To have the best experience for your customer, remove yourself from the internal focus of most companies. View your world through the eyes of the customer for the benefit of your customer.

Customerize Your Business.

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Tap the Employee to Better Treat the Patient

Posted on in Business Advice, Healthcare Please leave a comment

Blog 7-3-15 - 2nd postIn the article Hospital shows improved patient satisfaction, the author highlights a hospital that is using key strategies to drive up patient satisfaction. And in hearing Ivision Memorial Hospital leaders describe the approach, one starts to draw conclusions. Here are some quotes:

What we do is we get a group of people from all aspects related to that process, get them in a room for four days and really give them the leeway to fix the problem.

We’re firm believers that the people who know the work are the best ones to fix it.

Next year’s score card goals are set to change, some of which are based on staff suggestions.

What we’re really going to push in this next year is something we call our bright idea program. The idea is that we give staff a way to improve their work.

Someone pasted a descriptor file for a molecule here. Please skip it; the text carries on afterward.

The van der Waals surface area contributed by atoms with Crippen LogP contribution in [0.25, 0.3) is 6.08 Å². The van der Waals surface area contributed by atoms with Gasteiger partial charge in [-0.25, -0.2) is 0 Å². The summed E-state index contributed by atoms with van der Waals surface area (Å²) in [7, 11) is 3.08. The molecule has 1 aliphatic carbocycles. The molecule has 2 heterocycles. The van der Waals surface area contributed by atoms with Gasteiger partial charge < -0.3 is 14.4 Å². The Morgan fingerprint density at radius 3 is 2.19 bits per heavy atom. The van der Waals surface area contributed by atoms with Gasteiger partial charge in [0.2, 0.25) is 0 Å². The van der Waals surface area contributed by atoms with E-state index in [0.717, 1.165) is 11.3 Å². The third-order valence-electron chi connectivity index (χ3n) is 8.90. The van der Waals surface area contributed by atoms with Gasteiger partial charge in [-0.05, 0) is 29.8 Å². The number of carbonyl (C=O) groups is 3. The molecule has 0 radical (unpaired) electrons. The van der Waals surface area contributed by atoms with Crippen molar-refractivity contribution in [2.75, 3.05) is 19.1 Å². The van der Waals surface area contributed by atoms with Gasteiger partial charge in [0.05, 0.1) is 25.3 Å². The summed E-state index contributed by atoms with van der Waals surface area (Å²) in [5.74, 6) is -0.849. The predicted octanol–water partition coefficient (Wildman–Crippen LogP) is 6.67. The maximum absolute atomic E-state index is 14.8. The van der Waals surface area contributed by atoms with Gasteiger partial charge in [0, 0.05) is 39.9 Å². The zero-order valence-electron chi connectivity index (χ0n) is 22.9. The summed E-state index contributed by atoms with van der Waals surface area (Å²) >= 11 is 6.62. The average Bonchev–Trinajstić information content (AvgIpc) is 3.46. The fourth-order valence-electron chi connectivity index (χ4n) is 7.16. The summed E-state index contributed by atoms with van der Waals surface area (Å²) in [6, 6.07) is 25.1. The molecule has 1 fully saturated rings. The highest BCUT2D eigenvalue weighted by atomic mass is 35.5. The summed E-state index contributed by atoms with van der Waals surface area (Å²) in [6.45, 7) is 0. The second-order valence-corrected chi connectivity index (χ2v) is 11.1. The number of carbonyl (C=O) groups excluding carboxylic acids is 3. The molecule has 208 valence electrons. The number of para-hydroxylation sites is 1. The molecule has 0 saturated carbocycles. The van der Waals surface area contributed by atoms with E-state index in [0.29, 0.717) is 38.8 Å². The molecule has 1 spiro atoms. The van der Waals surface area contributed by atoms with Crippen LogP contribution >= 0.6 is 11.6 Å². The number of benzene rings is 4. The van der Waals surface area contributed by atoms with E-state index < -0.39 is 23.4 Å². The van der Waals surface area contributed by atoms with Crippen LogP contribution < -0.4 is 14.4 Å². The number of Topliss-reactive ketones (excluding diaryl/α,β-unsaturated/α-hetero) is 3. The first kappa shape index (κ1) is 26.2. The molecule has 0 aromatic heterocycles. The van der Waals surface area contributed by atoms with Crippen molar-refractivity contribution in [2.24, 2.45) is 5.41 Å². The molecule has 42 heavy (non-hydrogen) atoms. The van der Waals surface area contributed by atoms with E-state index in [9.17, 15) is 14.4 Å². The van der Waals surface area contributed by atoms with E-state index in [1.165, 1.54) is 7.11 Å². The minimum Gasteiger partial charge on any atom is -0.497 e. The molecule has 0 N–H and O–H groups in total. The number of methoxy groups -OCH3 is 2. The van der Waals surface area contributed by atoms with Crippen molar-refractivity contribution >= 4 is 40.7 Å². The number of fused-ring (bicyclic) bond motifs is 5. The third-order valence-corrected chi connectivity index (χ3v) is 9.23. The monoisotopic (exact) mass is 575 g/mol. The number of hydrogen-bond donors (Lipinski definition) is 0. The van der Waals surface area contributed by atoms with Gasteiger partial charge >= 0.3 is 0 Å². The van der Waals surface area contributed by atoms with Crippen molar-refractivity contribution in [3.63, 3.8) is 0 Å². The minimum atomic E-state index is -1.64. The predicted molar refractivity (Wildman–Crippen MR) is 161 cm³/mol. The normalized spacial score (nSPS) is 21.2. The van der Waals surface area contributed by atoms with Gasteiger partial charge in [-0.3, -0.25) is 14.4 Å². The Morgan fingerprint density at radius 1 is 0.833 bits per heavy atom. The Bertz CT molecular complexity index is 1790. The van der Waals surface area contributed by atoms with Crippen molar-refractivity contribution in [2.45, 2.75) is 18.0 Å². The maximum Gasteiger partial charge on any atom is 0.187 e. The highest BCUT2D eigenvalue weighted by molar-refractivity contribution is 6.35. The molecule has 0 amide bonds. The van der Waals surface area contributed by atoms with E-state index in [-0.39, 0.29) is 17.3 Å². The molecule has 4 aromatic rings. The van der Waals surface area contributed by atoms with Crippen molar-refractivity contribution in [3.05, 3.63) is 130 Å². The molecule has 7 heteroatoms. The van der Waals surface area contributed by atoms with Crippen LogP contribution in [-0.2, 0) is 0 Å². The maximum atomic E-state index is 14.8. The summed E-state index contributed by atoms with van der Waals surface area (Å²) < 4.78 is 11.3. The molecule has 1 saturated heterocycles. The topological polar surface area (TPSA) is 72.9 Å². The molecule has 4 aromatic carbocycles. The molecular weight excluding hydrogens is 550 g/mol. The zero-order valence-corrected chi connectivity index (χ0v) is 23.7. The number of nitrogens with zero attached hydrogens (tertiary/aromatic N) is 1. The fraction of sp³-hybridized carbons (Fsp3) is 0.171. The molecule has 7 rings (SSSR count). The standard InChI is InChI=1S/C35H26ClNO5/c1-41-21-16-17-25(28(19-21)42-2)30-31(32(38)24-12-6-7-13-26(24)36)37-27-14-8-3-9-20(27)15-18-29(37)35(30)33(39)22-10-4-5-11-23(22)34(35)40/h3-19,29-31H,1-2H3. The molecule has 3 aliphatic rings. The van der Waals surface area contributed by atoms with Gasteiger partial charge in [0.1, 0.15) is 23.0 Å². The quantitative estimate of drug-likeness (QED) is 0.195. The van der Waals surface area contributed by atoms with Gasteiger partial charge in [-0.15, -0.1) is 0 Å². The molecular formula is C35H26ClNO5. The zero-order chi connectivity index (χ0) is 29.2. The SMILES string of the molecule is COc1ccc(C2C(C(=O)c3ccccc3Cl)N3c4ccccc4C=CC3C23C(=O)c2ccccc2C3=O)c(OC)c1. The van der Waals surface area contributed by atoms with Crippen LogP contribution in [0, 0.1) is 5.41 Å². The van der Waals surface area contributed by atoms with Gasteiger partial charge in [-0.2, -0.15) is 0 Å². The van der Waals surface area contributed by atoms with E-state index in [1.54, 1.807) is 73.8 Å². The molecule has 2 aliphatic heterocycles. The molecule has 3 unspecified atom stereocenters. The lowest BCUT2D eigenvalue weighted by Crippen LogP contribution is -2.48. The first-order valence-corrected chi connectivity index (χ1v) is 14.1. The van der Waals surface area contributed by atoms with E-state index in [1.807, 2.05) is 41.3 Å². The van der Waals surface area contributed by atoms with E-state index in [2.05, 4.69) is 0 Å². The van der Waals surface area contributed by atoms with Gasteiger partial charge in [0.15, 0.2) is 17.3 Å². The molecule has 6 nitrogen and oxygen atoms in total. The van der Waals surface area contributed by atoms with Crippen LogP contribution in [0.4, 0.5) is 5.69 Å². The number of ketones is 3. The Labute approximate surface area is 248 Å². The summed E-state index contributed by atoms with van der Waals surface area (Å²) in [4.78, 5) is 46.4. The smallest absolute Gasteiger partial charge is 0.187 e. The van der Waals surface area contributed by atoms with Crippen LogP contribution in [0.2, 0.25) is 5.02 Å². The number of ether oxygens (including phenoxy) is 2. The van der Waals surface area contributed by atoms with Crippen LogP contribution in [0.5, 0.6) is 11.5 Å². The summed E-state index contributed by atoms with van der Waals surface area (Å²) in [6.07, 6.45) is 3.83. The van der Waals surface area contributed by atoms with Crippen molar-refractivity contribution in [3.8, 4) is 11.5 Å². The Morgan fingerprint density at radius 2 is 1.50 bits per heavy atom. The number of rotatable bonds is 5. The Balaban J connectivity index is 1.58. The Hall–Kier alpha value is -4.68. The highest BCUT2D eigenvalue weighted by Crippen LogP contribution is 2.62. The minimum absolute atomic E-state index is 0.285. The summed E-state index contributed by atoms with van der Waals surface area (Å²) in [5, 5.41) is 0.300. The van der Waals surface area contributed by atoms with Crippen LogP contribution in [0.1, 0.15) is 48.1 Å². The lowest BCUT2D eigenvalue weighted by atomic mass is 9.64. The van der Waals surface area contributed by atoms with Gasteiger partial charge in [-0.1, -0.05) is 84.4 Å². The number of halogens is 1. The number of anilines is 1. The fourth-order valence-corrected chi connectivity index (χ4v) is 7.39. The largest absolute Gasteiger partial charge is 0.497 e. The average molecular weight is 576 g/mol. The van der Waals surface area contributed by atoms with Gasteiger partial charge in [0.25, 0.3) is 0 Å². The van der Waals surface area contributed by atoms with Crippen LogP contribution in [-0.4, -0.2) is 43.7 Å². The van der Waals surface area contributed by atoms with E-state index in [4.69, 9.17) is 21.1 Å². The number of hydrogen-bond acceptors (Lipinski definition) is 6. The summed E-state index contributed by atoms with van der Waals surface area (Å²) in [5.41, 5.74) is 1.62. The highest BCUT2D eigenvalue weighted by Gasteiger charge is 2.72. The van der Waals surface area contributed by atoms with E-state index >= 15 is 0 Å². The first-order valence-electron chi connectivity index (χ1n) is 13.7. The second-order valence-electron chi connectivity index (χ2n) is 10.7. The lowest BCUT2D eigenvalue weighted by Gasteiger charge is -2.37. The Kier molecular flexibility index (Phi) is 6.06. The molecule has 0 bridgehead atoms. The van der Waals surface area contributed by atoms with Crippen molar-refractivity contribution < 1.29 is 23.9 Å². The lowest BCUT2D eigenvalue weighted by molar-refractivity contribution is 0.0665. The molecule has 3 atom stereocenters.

Did you catch the theme? The CEO and Chief Quality and Strategy Officer are constantly talking about using the voice of the employee to drive improvements. Whether it be on an improvement team or through an employee suggestion system, the best ideas to improve the patient experience are coming from those closest to the patient on a daily basis.

Leaders must chart the vision and set the strategy in most organizations, but the employees are the ones often with the best ideas on how to execute the ideas and improve patient satisfaction.

Create a patient satisfaction improvement strategy where the employee’s voice rises up for the benefit of the patient.

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Journalists are Sharing Patient Satisfaction Scores